Four in ten Hispanics and English-speaking Asians believe that AI bias is an issue

Helen Hwang, Contributor

April 17, 2023

2 Min Read
Getty images

At a Glance

  • A Pew Research Center study shows Americans don’t trust AI in health care, with fears of bias a major concern.
  • Other concerns cover the relationship between health care providers and their patients, as well as patient record security.

A recent Pew Research Center study shows that 60% of Americans don’t trust the use of AI in medicine. Respondents to the survey said they didn’t feel comfortable with the idea that health care providers depend on AI to recommend treatments or diagnose diseases.

Among the biggest issues raised in the survey was bias. Some 51% of surveyed Americans said they believe AI could help address health inequities due to racial and ethnic bias in health care.

However, among surveyed African Americans, 64% said they believe that bias based on a patient’s race or ethnicity is a major issue in health care treatment. Approximately four in ten Hispanics and English-speaking Asians also believe that bias is an issue.

Among those concerned about bias, 36% believe that AI’s neutrality could help improve outcomes. The respondents who believe AI won’t impact patient treatment for better or worse believe that the data set used to train AI as well as the programmers who design and train AI remain biased.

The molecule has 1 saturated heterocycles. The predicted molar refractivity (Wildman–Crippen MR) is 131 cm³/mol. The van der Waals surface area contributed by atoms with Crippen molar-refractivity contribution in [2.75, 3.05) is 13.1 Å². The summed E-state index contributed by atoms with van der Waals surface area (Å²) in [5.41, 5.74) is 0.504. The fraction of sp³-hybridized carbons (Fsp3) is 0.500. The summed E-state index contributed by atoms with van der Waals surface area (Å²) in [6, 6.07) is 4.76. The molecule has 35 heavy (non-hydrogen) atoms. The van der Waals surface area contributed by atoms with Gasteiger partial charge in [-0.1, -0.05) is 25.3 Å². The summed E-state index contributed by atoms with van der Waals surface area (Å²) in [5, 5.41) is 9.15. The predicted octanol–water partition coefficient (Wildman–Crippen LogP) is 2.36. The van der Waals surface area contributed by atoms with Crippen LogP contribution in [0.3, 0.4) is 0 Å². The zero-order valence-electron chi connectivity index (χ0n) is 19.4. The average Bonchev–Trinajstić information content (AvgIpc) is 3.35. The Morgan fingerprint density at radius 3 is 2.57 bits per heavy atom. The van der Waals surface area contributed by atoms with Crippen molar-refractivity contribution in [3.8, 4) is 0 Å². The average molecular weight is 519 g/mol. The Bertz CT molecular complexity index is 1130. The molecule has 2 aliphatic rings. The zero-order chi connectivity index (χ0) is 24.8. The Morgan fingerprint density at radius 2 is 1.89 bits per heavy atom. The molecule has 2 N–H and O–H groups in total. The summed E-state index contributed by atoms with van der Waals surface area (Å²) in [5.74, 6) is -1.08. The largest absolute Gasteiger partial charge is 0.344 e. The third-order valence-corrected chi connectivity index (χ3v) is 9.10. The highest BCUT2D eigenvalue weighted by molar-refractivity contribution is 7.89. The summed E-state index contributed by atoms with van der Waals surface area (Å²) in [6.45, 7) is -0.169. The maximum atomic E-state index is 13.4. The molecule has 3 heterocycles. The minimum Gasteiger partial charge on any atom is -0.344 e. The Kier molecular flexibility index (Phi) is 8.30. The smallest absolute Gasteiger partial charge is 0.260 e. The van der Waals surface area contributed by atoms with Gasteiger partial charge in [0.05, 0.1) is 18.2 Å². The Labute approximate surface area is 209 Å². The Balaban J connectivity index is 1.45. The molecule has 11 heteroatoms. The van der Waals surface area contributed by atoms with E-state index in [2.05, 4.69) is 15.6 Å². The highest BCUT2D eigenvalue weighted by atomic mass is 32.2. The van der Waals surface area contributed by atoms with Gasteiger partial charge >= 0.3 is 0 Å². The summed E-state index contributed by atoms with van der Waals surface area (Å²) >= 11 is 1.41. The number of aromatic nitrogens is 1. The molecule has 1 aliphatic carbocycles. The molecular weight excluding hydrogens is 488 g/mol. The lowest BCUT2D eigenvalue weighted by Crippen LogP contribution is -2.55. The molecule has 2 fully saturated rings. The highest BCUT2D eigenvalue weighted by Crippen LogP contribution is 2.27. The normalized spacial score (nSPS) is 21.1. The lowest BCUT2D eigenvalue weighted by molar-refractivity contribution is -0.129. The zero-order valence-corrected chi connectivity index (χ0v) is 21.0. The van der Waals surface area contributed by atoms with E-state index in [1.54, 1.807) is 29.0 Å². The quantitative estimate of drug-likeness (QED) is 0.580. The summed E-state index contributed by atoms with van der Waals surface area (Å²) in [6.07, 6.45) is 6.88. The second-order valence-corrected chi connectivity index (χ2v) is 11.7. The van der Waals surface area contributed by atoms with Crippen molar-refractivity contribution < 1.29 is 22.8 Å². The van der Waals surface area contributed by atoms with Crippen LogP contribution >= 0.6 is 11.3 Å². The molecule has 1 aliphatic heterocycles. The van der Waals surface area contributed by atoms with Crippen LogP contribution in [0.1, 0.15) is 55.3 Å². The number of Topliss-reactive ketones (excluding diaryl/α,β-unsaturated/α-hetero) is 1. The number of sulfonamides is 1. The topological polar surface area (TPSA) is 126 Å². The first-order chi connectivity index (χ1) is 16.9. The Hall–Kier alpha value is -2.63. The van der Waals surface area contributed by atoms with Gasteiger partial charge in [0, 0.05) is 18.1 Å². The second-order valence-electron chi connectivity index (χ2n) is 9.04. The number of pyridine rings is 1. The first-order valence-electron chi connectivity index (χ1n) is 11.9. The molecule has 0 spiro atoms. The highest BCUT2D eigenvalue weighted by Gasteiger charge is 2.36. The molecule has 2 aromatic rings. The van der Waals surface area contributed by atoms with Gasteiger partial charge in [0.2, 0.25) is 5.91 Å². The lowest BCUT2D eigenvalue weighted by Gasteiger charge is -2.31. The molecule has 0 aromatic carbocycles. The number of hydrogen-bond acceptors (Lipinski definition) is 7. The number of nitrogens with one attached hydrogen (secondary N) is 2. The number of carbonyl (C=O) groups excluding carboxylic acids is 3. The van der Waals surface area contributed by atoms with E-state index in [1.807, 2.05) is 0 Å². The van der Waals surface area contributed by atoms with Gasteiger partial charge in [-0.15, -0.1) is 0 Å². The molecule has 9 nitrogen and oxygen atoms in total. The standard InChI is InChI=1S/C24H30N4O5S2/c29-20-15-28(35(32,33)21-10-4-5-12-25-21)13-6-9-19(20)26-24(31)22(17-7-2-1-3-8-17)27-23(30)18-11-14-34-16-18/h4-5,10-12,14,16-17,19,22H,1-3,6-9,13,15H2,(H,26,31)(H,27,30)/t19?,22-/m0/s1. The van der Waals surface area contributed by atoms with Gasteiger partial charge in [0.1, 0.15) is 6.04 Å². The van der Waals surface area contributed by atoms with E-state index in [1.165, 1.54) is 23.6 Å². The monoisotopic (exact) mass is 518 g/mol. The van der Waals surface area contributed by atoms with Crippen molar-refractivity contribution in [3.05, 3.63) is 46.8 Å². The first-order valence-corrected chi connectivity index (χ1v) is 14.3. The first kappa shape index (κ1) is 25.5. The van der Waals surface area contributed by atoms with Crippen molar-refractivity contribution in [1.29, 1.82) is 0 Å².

Moreover, the security of patient records was also cited as a concern. Around 37% believe that AI in medicine and health could compromise the security of patient records.

Three-quarters (75%) of the respondents thought the movement to integrate AI in medicine and health is moving too fast without fully weighing the risks for patients. The concern over the speed of AI adoption was found to be widespread among all demographics, including those with knowledge of AI technologies.

One area of concern is the relationship between health care providers and their patients. Approximately 57% think that using AI to handle diagnoses or treatment plans would worsen the connection between the provider and the patient.

However, those surveyed were generally more positive about AI’s assistance with reducing errors in health care treatment. Around 40% believe that AI could decrease the number of errors made by health care providers, while 27% say AI could lead to more mistakes.

Young adults with postgrad education and higher income levels are the most comfortable with AI adoption in their health care treatments. Attitudes among gender also differ: 54% of men are uncomfortable and 66% of women are uncomfortable with the use of AI in health care.

Nearly two out of three surveyed Americans said they want AI-powered tools in their skin cancer screening. However, two-thirds said they would prefer that AI tools not dictate dosages of pain medication. Around 59% of the respondents prefer not to have AI-powered robots perform surgery on them and 79 % wouldn’t want to rely on an AI chatbot for mental health support.

About the Author(s)

Helen Hwang

Contributor, AI Business

Helen Hwang is an award-winning journalist, author, and mechanical engineer. She writes about technology, health care, travel, and food. She's based in California.

Keep up with the ever-evolving AI landscape
Unlock exclusive AI content by subscribing to our newsletter!!

You May Also Like